Metagenomic libraries are gene libraries constructed from total DNA directly isolated from an environmental source rather than laboratory cultures. The key advantage of these libraries is that they allow the access to unknown environmental genetic resources independently of our ability to cultivate the microorganisms encoding them. Metagenomic libraries can be analyzed by systematically sequencing all the genomic clones obtained, or by functionally screening clones for novel phenotypes conveyed to host bacteria from metagenomic sequences.

Sequence-based gene identification relies on similarities to known gene sequences, while functional screening approaches have the advantage of being able to identify genes whose functions cannot be predicted by sequence analysis alone. However, a significant limitation of functional screening is that detection depends on efficient expression of the cloned genes. In fact, it has been shown that most genes are not usually expressed in the selected host bacterium1,2. Although some novel activities have been detected using E. coli as the surrogate host, increasing the efficiency of metagenomic gene expression in the bacterial hosts could greatly improve our ability to detect metagenomic clones encoding genes with novel functions.

Once environmental DNA samples (metagenomic DNA) are cloned into multicopy expression vectors, their expression can be driven in heterologus systems using promoters adjacent to the cloning site. However, the ability to efficiently drive metagenomic gene expression inversely correlates with the size of the cloned DNA. A major limiting factor is the presence of transcription terminators upstream the gene of interest. High hit rates have been reported for metagenomic libraries with heterologous promoters and very short DNA fragments of 1–3 Kb long3,4,5. However, reducing the size of the cloned DNA fragments implies a lower probability of having a gene of interest in a given clone and, therefore, a higher number of metagenomic clones are required to cover the same length of total metagenomic DNA. The use of small clones may be successful in identifying activities that are selectable and depend on expression of a single gene but is unlikely to be suitable for non-selectable activities given the large number of metagenomic clones that would need to be screened.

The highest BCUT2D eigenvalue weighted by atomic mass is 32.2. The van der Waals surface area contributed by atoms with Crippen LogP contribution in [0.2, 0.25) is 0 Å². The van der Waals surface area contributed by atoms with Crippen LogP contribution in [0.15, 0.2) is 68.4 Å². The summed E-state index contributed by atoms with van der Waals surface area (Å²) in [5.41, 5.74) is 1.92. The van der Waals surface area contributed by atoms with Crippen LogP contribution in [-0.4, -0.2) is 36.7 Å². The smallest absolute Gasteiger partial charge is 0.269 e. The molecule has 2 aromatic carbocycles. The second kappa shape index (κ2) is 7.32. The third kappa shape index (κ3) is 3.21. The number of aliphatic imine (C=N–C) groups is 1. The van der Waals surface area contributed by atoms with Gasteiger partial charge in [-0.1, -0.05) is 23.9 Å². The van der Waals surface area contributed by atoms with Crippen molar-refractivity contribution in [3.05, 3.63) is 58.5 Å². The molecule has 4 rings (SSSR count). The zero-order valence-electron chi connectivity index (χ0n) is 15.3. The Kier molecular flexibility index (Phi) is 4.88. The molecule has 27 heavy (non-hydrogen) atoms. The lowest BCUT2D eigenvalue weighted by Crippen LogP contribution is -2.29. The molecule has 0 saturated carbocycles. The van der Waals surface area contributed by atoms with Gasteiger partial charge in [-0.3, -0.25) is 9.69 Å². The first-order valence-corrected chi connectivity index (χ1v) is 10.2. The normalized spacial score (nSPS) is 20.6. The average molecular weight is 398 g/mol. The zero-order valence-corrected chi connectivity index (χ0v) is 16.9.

In order to overcome the inherent limitation of expressing genes in E. coli, the most frequent surrogate host for metagenomic libraries, a number of shuttle or broad host range vectors have been constructed with differing degrees of success in allowing the transfer and screening of the metagenomic library to different host bacteria6,7,8,9,10,11,12,13. Functional screening of metagenomic libraries using these vectors have shown that different positive clones can be obtained depending on the host bacteria used for the screening14. Although many of these methods represent an improvement, the expression of metagenomic genes still relies on their own expression capacity within the surrogate host.